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commissions, the public service commissions have been made constitutional bodies- I presume he means us to believe or infer or conclude that just as fast as the other States come along with their constitutional conventions, they will make these public service commissions constitutional bodies. That does not follow, either as a legitimate or a speculative conclusion. That is merely the imagination of the advocate, of the optimist. It does not by any necessity follow as a matter of necessity or of reason. Now, as to the amendment of Mr. Kirby, I confess that I have long,-shall I say been disturbed? Let me say perturbed by the fact that these public service commissioners receive a larger compensation than a Justice of the Supreme Court residing outside. of the city of New York, Judges of the Court of Appeals, and Governor of the State. Far be it from me, sir, who am an advocate of liberal compensation for services rendered, to say that the compensation is too high, and yet, I am not at all certain that Mr. Kirby is right when he says that it is disproportionate. That, however, is a minor matter, a matter of comparative insignificance. I have no objection to their receiving $15,000 a year, and I think $15,000 a year for the service is not a very large compensation for a competent man in such a field of endeavor for the State. But, I wish again to commend to the careful consideration of the Committee, first, the question whether it is advisable to make them constitutional bodies, and, second, the very great doubt of adopting the amendment reported by the Committee on Public Utilities.

Mr. Blauvelt Where is there any limitation in the committee's report to increase or diminish the power, duties, or jurisdiction of the commission? You read but a portion of the

sentence.

Mr. Clearwater-Well, I only read a portion of the sentence, because in the interest of compression and in my confident belief that every member of the Convention at least can read, if he cannot hear. Let me read it all: " Each commission shall have the jurisdiction, powers and duties it now has, but nothing herein contained shall prevent the legislature from enacting laws not inconsistent with this section." Such jurisdiction powers and duties, "except that the legislature shall not enact any law prescribing a rate or charge or a standard of service, equipment or operation for any public utility until after it has received from one of the commissions a report thereon made after investigation and hearing, at which interested parties may introduce evidence, until after the expiration of such time following a request for such report as may be prescribed by law."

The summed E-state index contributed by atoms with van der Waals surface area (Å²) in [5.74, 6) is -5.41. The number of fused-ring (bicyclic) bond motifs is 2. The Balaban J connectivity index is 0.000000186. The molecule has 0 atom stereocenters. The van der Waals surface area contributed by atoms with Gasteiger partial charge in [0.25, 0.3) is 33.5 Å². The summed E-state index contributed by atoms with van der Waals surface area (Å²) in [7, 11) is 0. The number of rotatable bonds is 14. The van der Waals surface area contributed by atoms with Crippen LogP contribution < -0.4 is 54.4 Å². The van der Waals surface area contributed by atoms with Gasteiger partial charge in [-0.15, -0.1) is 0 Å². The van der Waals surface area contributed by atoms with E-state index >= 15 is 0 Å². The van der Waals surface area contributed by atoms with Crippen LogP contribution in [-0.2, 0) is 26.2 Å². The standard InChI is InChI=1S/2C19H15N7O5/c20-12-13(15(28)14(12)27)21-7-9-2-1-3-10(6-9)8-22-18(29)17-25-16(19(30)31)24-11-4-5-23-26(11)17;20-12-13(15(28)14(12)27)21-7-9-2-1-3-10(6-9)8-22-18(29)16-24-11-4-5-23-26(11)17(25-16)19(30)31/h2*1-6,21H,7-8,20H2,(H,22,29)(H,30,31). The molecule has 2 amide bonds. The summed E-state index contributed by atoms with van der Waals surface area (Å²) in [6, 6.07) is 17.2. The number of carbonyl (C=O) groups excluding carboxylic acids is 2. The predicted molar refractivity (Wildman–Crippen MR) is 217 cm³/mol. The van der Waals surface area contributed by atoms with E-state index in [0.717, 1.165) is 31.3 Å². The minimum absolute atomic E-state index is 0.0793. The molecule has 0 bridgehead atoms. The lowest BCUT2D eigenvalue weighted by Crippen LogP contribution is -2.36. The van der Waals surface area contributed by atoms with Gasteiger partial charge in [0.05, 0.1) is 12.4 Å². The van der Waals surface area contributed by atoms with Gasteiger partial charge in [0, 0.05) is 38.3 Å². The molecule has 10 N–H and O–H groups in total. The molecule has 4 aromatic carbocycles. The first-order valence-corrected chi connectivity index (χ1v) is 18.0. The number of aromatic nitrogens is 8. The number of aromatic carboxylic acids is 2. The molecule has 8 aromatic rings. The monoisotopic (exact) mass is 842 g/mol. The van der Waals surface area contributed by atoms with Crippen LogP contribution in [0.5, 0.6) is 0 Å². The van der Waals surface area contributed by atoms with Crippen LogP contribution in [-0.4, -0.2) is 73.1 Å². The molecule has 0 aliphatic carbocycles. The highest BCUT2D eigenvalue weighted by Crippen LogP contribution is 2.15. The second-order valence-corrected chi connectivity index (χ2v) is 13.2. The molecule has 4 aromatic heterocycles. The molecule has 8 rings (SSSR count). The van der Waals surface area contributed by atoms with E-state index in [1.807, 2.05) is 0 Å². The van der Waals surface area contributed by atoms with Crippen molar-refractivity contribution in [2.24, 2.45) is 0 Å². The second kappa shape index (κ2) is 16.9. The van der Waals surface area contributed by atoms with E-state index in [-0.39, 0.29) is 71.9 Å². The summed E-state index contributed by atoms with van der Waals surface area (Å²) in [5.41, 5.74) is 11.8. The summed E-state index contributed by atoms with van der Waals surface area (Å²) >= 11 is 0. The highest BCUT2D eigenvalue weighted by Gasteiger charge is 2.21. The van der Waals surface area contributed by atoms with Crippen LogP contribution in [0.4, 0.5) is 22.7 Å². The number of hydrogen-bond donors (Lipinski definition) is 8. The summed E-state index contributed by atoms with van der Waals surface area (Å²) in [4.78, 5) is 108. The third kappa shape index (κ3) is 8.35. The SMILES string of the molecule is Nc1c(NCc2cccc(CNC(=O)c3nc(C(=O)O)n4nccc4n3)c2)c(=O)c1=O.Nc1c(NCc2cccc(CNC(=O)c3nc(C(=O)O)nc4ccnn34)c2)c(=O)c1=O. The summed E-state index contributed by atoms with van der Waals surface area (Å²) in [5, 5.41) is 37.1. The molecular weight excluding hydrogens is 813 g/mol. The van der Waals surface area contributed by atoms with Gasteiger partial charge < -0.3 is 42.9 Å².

What I said, Senator Blauvelt, and Mr. Chairman, and what

I repeat, is, that if this amendment were adopted the Legislature could not constitutionally enact any law inconsistent with the exercise of the powers which the act itself could confer upon the public service commission, and what is that power? The jurisdiction, powers and duties which they now have, whereas, the Wickersham amendment contains no such limitation as that. Until the legislature shall otherwise provide," giving the Legislature ample power absolutely to change the power or duty, and the method and the character of their discharge, of the public service commissions. So that my distinguished friend, Senator Blauvelt, who is such an experienced legislator, can certainly comprehend the distinction between the language of the report of the committee and the language used by Mr. Wickersham in the amendment which he has suggested.

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Mr. Quigg I want to call your attention to a provision of this bill and ask you what you think it means: "Their successors shall be appointed and their terms of office shall be five years, the present commissioners holding office until the expiration of their terms." So that it would appear from the Committee's bill persons can come into office on odd terms. Then the final provision is the salaries of the commissioners shall not be diminished during their respective terms. Do you understand that to mean that if the Legislature should change the salary at any time there might be commissioners serving for fifteen thousand dollars, other com missioners serving at ten thousand dollars and other commissioners serving possibly at five thousand dollars?

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Mr. Clearwater Mr. Quigg, I think at first blush I never gave it any thought at all until you addressed your question to but I should think at first blush that the condition of which you speak might exist. Yes; that is my offhand answer to your question.